How Duchamp’s Urinal Changed Art Forever

Jon Mann
May 9, 2017 8:08PM

On April 9th, 1917, just over 100 years ago, Marcel Duchamp achieved what was perhaps the most brilliant and absurd art event of the 20th century.

The story is legend. Duchamp, wanting to submit an artwork to the “unjuried” Society of Independent Artists’ salon in New York—which claimed that they would accept any work of art, so long as the artist paid the application fee—presented an upside-down urinal signed and dated with the appellation “R. Mutt, 1917,” and titled Fountain.  

The Society’s board, faced with what must have seemed like a practical joke from an anonymous artist, rejected Fountain on the grounds that it was not a true work of art. Duchamp, who was a member of that board himself, resigned in protest.

Is it really art?

Artists and intellectuals surfaced on both sides of the issue, with perhaps the clearest explanation of Fountain’s importance coming from an anonymous editorial believed to be written by the artist Beatrice Wood.

It read: “Whether Mr Mutt with his own hands made the fountain or not has no importance. He CHOSE it. He took an ordinary article of life, placed it so that its useful significance disappeared under the new title and point of view—created a new thought for that object.”  Wood, who had followed Duchamp’s work closely, recognized the groundbreaking power of the work.

Alfred Stieglitz photograph of Marcel Duchamp's Fountain, 1917. Image via Wikimedia Commons.


And Duchamp had for years championed the use of “readymades”—existing objects taken from real life and modified or re-contextualized to function as works of art. The idea at hand, of art primarily as a concept rather than an object, is what would make Fountain arguably the most intellectually captivating and challenging art piece of the 20th century.

What is a work of art? Who gets to decide, the artist or the critic? Can a work derive from an idea alone, or does it require the hand of a maker? These questions strike at the core of our understanding of art itself.

The influence of Fountain

Over the past century, Duchamp’s Fountain has spawned myriad offspring and fueled numerous debates: How was the work conceived? What did the artist intend?

Installation view of Marcel Duchamp's Fountain, 1917. Photo by James Broad, via Flickr.

There are even theories about whether Duchamp came up with the work at all—one account has him attributing the work to a female friend who sent him the urinal under the male pseudonym “R. Mutt,” which he then signed on it. Similarly, his famous quip that the only works of art America had contributed to the world were “her plumbing and her bridges” has been tentatively restored to its true author: our erstwhile Duchamp defender Beatrice Wood.

But to try and establish the true authorship of the Fountain is exactly the kind of quixotic undertaking that would have had Duchamp in stitches. Let’s take a moment to recall that Monsieur Duchamp took a urinal, turned it upside down, signed it “R. Mutt,” and submitted it to a salon; the pursuit of truth was decidedly not his quest.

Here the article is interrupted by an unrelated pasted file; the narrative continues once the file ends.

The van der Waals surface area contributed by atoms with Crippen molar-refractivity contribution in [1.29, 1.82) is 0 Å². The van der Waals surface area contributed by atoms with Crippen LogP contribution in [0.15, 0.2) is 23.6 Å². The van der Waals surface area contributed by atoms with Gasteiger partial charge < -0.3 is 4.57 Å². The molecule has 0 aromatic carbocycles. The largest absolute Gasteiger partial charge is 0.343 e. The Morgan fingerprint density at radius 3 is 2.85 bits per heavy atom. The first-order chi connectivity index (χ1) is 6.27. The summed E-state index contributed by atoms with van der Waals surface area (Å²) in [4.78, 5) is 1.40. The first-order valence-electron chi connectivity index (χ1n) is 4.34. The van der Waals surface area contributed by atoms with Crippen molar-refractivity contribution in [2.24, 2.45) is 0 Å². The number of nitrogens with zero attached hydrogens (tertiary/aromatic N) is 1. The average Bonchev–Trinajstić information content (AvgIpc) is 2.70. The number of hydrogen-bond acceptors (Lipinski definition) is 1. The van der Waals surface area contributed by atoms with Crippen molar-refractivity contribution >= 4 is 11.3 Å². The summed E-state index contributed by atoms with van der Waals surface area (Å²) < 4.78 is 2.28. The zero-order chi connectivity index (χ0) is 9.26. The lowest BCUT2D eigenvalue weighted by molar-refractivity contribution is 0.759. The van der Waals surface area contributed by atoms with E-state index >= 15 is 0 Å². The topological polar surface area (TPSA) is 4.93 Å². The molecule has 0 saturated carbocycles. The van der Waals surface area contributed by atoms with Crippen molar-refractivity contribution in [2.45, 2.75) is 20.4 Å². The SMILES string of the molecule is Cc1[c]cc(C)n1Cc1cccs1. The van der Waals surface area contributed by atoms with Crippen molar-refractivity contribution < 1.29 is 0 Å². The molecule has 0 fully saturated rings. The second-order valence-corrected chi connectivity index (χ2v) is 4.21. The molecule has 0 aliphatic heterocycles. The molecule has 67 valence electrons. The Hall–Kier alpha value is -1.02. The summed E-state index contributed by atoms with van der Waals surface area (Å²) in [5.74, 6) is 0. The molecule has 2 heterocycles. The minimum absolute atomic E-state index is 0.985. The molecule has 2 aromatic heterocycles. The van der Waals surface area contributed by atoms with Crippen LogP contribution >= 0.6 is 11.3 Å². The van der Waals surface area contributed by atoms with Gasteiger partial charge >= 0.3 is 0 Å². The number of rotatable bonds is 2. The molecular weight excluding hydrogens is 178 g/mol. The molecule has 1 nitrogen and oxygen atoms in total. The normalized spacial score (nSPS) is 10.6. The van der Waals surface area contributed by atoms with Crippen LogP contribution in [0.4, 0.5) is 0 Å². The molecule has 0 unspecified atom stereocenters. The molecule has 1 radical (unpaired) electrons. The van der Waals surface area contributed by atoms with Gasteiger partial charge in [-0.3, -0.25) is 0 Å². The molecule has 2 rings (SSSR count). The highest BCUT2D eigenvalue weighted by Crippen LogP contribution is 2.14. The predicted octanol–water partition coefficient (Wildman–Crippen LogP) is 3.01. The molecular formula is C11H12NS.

Rather, the unanswered questions that Fountain provoked are precisely what contributed to its conceptual underpinnings and its enduring (and confounding) legacy.

Contemporary artists riff on Duchamp

Among the contemporary artists that have explored these questions by riffing on Duchamp’s work is Mike Bidlo, with his Fractured Fountain (Not Duchamp Fountain 1917) (2015). Made as an edition of eight works that directly reference Duchamp’s “original,” the work provides a perfect example of the way in which Duchamp exploded everything that came before.

Bidlo’s version is a lovingly handcrafted porcelain copy that he then smashed, reconstituted, and cast in bronze.

Mike Bidlo, Fractured Fountain (Not Duchamp Fountain 1917), 2015. Courtesy of Francis M. Naumann Fine Art, New York.

One recalls the cracks allowed in classic celadon pottery that were believed to enhance its aesthetic value, or the Roman practice of making marble copies of beautiful Greek bronzes that were slated to be melted down to make weaponry to further the Empire—but here, both function in reverse. Bidlo’s work follows Duchamp in depriving his object of both beauty and utility, furthering his challenges to artistic value.

Sherrie Levine’s Fountain (Madonna) (1991), a bronze cast after Fountain, preserves more of the original while pushing its questions of authorship further: To what extent does it matter that a male artist “chose” the work in 1917? To what extent does it matter that a female artist chose to reproduce the work in bronze in 1991?

What unites the artists that have riffed on Duchamp across the century is not only that they recognize the value of the questions it raises, but also that they move forward with the sort of ingenuity and wit that Duchamp’s legacy demands.

Where is Duchamp’s original?

Baroness Von Freytag. Photo by Bain News Service from the United States Library of Congress Prints and Photographs division. Image via Wikimedia Commons.

Elsa von Freytag-Loringhoven and Claude McKay, 1922. Image via Wikimedia Commons.

That doesn’t mean we have to take it seriously. It also doesn’t mean that we can’t revel in the Unsolved Mysteries-like scenario of Fountain’s mysterious disappearance: To this day, no one knows what became of the “original.” We only have 17 copies that Duchamp created in the 1960s.  Perhaps it was indeed one of his provocative female friends—the names Elsa von Freytag-Loringhoven and Louise Norton have been suggested—who came up with the whole urinal idea in the first place. The nebulous origins of the Fountain only add to its many layers and complexities.

If the genesis and meaning of Fountain remain elusive, it has provided countless artists with something of a starting pistol for the idea of art-as-concept in the 20th century, underscoring the fact that the definition of art itself is up for grabs.

Jon Mann